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tv   BBC News  BBC News  January 10, 2017 11:00pm-11:16pm GMT

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this is bbc news. i'm clive myrie. the headlines at 11pm: jeremy corbyn has told supporters he isn't wedded to the idea of keeping freedom of movement for eu citizens during brexit negotiations. record numbers of nhs patients in england have faced long waits in a&e departments. a white supremacist has been sentenced to death for shooting dead nine black church—goers in the us state of south carolina. president obama is heading to chicago where he's due to deliver his farewell address to the american nation. and on newsnight tonight, donald trump's son—in—law will be in pole position in the white house but what are his politics? and should the late carrie fisher be inserted into a new star wars film with the help of cgi, or is there something distasteful about resurrecting the dead on—screen? good evening and
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welcome to bbc news. jeremy corbyn has been accused by some of his own mps of creating confusion after declaring that labour was not wedded to freedom of movement for eu citizens and then adding that he wasn't ruling it out either. the labour leader insisted that the party did understand voters‘ concerns about immigration. earlier, mr corbyn had prompted further criticism from his own side when he suggested that capping earnings would be a way to tackle inequality. our political editor laura kuenssberg has more details. a welcome for him on the platform, but will you welcome what was billed as his vision for britain after brexit? whether you voted to leave or remain, everybody voted for a better future. on the biggest question — how many eu citizens can keep coming to britain to move freely,
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what was his verdict? we're not wedded to free movement of the eu as a point of principle, but i don't want to be misinterpreted, nor do we rule it out. we'll demand that these negotiations give us the power to intervene decisively, to prevent workers from here or abroad being used and exploited to undermine pay and conditions at work. the original version of his speech had suggested freedom of movement might be ditched, but instead, he wants to tighten up rules at work that allow foreign workers to be exploited. does that mean that you would like to see more or fewer people from other parts of the european union coming to the uk? it probably means there would be fewer, but i think we should also recognise that there is a massive contribution made to our health service, education and manufacturing industry by people from all over europe. you say the word "probably be fewer" people coming here, by how many? what kind of reduction? i can't put a figure on it because we haven't yet seen the work that has to be done.
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isn't this a question of principle, though, really? about the kind of levels that you're happy with? the principle has to be that employers should not be allowed to tear up existing arrangements in the construction industry or other industries. we've asked you previously whether or not you think the levels are too high and you said that you don't think the levels are too high, have you changed your mind? no. my mind is quite clear that we need to end the exploitation that's going on. we need to maintain a market access within europe and we need to ensure there are good relations between all communities. but do you or do you not want to end the wide principle of freedom of movement? i want us to have market access in europe. i want us to have trade with europe and let's... and that means continuing with freedom of movement? erm, let's see what comes out of these negotiations. mr corbyn was in peterborough, a town whose face has been changed by immigration. the kind of place where labour mps worry their leader's approach does them no favours. immigration has been good for peterborough, but the amount of immigration has not been good for peterborough. a lot of foreigners are quite nice, but the island can't cope with them,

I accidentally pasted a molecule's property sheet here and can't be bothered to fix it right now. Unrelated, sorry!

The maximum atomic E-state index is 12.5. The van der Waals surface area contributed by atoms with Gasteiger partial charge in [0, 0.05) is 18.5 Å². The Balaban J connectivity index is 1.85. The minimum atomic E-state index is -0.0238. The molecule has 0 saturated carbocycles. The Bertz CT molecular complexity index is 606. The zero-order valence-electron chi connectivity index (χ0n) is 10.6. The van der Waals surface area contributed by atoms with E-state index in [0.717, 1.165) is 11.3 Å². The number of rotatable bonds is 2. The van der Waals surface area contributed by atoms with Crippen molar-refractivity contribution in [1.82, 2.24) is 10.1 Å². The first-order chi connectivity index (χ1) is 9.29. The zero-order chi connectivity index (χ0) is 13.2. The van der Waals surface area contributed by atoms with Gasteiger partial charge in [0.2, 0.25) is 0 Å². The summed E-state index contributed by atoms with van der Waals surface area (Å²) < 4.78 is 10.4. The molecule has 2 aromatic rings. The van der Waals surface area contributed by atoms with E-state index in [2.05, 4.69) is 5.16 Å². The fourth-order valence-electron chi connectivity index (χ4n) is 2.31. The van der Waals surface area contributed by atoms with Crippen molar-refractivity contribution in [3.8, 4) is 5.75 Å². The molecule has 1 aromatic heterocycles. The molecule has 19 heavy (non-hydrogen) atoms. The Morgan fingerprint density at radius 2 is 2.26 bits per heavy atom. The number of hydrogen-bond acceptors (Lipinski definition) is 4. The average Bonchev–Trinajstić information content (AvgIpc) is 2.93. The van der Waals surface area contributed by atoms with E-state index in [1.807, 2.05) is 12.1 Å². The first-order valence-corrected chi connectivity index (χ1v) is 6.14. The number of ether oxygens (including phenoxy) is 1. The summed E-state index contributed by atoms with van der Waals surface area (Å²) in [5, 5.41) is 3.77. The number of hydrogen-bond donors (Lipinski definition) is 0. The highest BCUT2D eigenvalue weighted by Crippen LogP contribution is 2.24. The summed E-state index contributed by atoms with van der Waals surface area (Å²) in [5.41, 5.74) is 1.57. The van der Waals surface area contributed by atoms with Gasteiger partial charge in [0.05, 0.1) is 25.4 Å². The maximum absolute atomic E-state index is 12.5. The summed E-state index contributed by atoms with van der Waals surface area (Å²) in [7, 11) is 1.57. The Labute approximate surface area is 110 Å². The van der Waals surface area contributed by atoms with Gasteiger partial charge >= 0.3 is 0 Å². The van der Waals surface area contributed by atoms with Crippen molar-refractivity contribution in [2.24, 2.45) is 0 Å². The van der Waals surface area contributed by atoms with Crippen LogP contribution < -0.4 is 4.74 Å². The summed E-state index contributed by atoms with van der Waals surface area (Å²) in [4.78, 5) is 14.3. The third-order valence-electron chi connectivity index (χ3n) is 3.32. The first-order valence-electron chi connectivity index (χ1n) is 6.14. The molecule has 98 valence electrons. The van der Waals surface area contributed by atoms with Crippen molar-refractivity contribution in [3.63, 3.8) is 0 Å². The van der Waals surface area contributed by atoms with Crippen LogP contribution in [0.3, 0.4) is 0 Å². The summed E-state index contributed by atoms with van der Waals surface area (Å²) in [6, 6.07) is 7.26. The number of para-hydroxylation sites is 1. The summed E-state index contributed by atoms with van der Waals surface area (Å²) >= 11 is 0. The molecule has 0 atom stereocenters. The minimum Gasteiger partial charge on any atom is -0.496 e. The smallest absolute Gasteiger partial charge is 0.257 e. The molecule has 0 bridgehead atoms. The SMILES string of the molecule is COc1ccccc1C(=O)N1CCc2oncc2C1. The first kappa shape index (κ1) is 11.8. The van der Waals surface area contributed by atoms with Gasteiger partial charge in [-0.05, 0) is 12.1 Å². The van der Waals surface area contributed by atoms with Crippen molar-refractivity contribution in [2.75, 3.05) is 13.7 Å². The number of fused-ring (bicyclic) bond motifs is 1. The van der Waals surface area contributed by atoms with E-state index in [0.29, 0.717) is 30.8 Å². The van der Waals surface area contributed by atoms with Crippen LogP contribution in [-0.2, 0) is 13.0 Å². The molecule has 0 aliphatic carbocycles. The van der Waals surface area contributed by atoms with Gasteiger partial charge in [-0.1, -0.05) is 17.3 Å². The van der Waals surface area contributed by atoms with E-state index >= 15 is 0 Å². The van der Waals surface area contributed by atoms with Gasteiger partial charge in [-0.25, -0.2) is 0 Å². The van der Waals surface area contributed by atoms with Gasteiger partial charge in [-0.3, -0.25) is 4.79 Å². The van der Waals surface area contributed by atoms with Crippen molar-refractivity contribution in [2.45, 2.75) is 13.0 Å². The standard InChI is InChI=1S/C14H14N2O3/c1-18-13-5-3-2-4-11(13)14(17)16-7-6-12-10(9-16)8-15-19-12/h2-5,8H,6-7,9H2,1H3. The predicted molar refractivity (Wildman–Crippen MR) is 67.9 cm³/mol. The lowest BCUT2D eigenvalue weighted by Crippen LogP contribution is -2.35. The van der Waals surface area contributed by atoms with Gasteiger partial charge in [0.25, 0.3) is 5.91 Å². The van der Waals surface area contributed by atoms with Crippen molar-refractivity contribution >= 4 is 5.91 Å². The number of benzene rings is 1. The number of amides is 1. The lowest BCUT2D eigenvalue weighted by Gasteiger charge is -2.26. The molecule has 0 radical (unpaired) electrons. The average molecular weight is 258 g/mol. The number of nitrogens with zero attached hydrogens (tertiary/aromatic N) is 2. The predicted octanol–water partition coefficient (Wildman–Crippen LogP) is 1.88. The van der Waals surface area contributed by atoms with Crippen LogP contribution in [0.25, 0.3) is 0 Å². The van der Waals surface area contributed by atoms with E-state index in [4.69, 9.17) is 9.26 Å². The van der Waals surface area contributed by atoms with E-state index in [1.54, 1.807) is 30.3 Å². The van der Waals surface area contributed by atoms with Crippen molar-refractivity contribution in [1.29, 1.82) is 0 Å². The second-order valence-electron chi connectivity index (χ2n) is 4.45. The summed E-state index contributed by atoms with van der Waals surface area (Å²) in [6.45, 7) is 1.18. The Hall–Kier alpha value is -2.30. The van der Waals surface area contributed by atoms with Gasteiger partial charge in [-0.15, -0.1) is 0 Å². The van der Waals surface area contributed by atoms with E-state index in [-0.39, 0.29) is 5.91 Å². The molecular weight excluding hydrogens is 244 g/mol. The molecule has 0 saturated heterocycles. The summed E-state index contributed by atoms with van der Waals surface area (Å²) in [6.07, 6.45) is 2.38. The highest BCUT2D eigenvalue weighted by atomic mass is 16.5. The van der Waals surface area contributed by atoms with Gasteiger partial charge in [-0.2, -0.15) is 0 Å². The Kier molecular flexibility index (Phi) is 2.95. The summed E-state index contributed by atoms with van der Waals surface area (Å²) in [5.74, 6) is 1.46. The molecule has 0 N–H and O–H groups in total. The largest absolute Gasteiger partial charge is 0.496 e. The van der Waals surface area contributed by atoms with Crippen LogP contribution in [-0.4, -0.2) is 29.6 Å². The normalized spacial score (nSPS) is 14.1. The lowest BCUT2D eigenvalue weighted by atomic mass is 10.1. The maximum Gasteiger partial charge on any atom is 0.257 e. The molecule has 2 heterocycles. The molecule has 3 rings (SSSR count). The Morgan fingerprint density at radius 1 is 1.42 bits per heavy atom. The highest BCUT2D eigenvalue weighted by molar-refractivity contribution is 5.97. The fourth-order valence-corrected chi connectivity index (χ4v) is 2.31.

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the system can't cope. i find labour quite confusing. i don't really understand what their issues are. but mr corbyn hopes he might have more appeal on how we earn our pounds and pence, far from party policy yet, but income limits could be on the way. i think you have to look at each company and say — well, is it really right that the chief executive should earn 100 or more times than those who are actually doing the work that are keeping that company going? either you do a cap or you look at the levels of disparity within organisations. after being expected to change direction today, in the end, the labour leader more or less stayed on—the—spot. you turned around twice there! for his supporters, it's sticking to principles that makes him their hero. for many of his mps, it's stubbornness that means the party could be doomed to fail. laura kuenssberg, bbc news. labour's international trade spokesman, barry gardiner,